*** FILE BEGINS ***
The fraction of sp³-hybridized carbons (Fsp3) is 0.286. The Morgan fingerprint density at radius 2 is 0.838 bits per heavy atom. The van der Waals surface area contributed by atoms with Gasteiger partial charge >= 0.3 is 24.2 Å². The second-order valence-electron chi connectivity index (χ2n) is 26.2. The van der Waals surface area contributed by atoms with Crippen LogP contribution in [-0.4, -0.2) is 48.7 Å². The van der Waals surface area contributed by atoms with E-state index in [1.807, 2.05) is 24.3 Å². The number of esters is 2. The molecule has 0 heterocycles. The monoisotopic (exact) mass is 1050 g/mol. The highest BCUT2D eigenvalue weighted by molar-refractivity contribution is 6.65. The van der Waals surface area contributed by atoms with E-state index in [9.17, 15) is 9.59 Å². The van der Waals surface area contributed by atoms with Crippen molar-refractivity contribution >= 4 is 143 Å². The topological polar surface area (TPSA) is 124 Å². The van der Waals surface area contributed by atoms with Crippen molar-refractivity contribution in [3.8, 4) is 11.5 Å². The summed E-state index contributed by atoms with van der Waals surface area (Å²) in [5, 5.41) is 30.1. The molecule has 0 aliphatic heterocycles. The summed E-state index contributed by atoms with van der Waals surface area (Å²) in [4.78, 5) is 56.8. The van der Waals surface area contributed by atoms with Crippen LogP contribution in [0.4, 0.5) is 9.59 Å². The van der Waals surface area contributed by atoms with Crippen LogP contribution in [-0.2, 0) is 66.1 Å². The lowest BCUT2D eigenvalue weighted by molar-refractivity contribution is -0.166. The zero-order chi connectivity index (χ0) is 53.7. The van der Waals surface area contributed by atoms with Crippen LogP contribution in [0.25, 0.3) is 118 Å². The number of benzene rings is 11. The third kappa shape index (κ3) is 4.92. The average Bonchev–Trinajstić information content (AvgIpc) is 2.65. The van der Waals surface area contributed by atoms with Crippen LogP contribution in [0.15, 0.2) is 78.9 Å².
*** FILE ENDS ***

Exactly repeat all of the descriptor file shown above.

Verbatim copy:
The fraction of sp³-hybridized carbons (Fsp3) is 0.286. The Morgan fingerprint density at radius 2 is 0.838 bits per heavy atom. The van der Waals surface area contributed by atoms with Gasteiger partial charge >= 0.3 is 24.2 Å². The second-order valence-electron chi connectivity index (χ2n) is 26.2. The van der Waals surface area contributed by atoms with Crippen LogP contribution in [-0.4, -0.2) is 48.7 Å². The van der Waals surface area contributed by atoms with E-state index in [1.807, 2.05) is 24.3 Å². The number of esters is 2. The molecule has 0 heterocycles. The monoisotopic (exact) mass is 1050 g/mol. The highest BCUT2D eigenvalue weighted by molar-refractivity contribution is 6.65. The van der Waals surface area contributed by atoms with E-state index in [9.17, 15) is 9.59 Å². The van der Waals surface area contributed by atoms with Crippen molar-refractivity contribution >= 4 is 143 Å². The topological polar surface area (TPSA) is 124 Å². The van der Waals surface area contributed by atoms with Crippen molar-refractivity contribution in [3.8, 4) is 11.5 Å². The summed E-state index contributed by atoms with van der Waals surface area (Å²) in [5, 5.41) is 30.1. The molecule has 0 aliphatic heterocycles. The summed E-state index contributed by atoms with van der Waals surface area (Å²) in [4.78, 5) is 56.8. The van der Waals surface area contributed by atoms with Crippen LogP contribution in [0.4, 0.5) is 9.59 Å². The van der Waals surface area contributed by atoms with Crippen LogP contribution in [-0.2, 0) is 66.1 Å². The lowest BCUT2D eigenvalue weighted by molar-refractivity contribution is -0.166. The zero-order chi connectivity index (χ0) is 53.7. The van der Waals surface area contributed by atoms with Crippen LogP contribution in [0.25, 0.3) is 118 Å². The number of benzene rings is 11. The third kappa shape index (κ3) is 4.92. The average Bonchev–Trinajstić information content (AvgIpc) is 2.65. The van der Waals surface area contributed by atoms with Crippen LogP contribution in [0.15, 0.2) is 78.9 Å².